Many Health-Care Needs of Women With Disabilities Unmet In Traditional Settings

By Lois Baker

Release Date: May 12, 1998 This content is archived.


NEW ORLEANS -- One of the first assessments of the health status of women with disabilities, conducted by University at Buffalo faculty members, has spurred formation of a one-of-a-kind multidisciplinary health-care center for women with disabilities, where physicians provide neurologic, gynecologic and preventive care under one roof.

The health-needs assessment was conducted by the UB-affiliated Women's Health Collaborative Research Group, which aimed to develop a wellness model of women-centered care that meets the requirements of women with chronic disabling conditions.

Results showed that more than 20 percent of these women experience reproductive and post-menopausal health problems that often are not treated adequately within a traditional system designed for people who are fully functional.

More than 300 women with multiple sclerosis (MS), stroke or other neurologic disorders completed the survey. Half of the women, who had a median age of 45, were moderately to severely disabled. Analysis showed that more than 20 percent reported a history of gynecologic problems, such as uterine fibroids, endometriosis, ovarian cysts, irregular menstrual periods and deterioration of MS during menstruation.

Forty percent were sexually inactive and 70 percent of the post-menopausal women were not taking hormone replacement therapy.

Respondents reported experiencing insensitivity to their special health-care needs; lack of accessible medical equipment, such as examination tables and mammography machines, and difficulty getting to the several facilities required for different problems.

Carol Brownscheidle, Ph.D., UB clinical research scientist and director of the Center for Women with Disabilities, will present results of the survey and discuss the center here today (May 12,1998) at the American College of Obstetricians and Gynecologists' annual clinical meeting. Dennis M. Weppner, M.D., UB associate professor of gynecology and obstetrics, is co-author.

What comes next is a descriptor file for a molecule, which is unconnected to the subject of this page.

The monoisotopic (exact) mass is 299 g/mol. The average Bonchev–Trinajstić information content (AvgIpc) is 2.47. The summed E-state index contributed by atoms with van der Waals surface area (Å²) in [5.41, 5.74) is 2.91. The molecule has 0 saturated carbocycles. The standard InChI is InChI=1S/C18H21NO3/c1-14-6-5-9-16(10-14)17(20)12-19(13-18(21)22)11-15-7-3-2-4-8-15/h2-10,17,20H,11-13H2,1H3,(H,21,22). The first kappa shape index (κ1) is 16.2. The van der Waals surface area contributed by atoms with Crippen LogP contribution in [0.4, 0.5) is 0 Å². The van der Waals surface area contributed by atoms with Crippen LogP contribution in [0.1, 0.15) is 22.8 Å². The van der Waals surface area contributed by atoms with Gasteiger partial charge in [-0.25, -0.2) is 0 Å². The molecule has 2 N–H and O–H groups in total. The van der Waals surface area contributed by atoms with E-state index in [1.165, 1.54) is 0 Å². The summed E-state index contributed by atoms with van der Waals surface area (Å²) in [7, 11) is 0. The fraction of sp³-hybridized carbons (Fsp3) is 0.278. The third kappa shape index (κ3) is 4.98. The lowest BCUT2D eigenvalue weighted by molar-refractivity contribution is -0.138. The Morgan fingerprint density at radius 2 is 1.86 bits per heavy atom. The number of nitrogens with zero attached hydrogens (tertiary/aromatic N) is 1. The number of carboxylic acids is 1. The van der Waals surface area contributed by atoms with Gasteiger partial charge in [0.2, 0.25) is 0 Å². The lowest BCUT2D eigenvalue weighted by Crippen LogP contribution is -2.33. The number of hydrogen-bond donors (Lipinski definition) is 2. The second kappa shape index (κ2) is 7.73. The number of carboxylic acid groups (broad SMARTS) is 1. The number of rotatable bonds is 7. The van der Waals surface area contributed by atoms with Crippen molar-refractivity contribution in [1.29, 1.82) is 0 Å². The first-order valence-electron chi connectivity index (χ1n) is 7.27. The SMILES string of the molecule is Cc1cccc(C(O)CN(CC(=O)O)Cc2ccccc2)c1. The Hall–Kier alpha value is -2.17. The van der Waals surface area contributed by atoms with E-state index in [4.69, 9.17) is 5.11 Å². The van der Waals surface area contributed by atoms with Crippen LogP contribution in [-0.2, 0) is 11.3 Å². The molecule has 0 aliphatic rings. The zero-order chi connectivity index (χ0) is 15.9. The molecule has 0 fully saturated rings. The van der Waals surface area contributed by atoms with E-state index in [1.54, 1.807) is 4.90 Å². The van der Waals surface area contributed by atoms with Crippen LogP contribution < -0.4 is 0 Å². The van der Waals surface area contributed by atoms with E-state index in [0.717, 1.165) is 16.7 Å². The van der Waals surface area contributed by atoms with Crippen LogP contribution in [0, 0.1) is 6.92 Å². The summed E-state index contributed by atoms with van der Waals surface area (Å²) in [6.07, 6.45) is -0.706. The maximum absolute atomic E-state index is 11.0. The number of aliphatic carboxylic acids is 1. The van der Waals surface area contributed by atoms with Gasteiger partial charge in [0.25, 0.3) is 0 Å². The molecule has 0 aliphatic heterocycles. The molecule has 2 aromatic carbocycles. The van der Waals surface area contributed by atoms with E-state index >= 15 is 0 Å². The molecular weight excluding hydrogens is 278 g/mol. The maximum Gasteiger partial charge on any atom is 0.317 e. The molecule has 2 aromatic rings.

"The health concerns of many women with disabilities often are not met through the traditional health-care delivery system," said Brownscheidle. "People don't think of these women in the context of wellness: They think of them only in terms of their disease.

"If they have limited movement, they can't use the stirrups on a conventional pelvic-exam table. Perhaps they can't stand upright for mammography screening. If they are spastic, they can't do breast exams. Getting to different specialty offices is difficult."

Brownscheidle said that in many cases involving women who have MS, post-stroke impairment, post-polio paralysis, cerebral palsy, spinal-cord injury, spina bifida or movement disorders such as Parkinson's disease, the neurologist is the gatekeeper for health care.

"We've built on that, and formed a kind of one-stop health shopping center. When women come in for stroke treatment or follow-up visits for multiple sclerosis, they can go to the next room for a pelvic exam and pap test, another room for a mammogram, and then have their blood pressure checked."

The Center for Women with Disabilities, which opened in September, uses equipment adapted to the capabilities of women with disabilities. Nurse practitioners present programs on issues such as nutrition and osteoporosis. Monthly "focus luncheons" bring in specialists to answer questions on health topics in an informal setting.

While improving health remains the primary agenda -- Brownscheidle says the goal is to survey 1,000 women eventually -- the center has branched out to address broader, quality-of-life issues. It offers programs on community-service opportunities, networking, social services and careers. The Outdoor Adventure program offers wilderness wheelchair hikes, and the Women Helping Women program links women with disabilities with volunteer opportunities in assisted-living settings and nursing homes.

The center is part of the Western New York Neuroscience Center, located in The Buffalo General Hospital, where the survey was conducted. It has attracted the attention of several health-care organizations, including the New York State Health Department and the Mayo Clinic, which will send representatives to Buffalo to visit the clinic later this month.

Brownscheidle was invited to discuss the center at the Women's Health Issues in Multiple Sclerosis conference in Houston in March, and will moderate another conference on Amelia Island this June on the same issue, based on the survey findings and the center's work.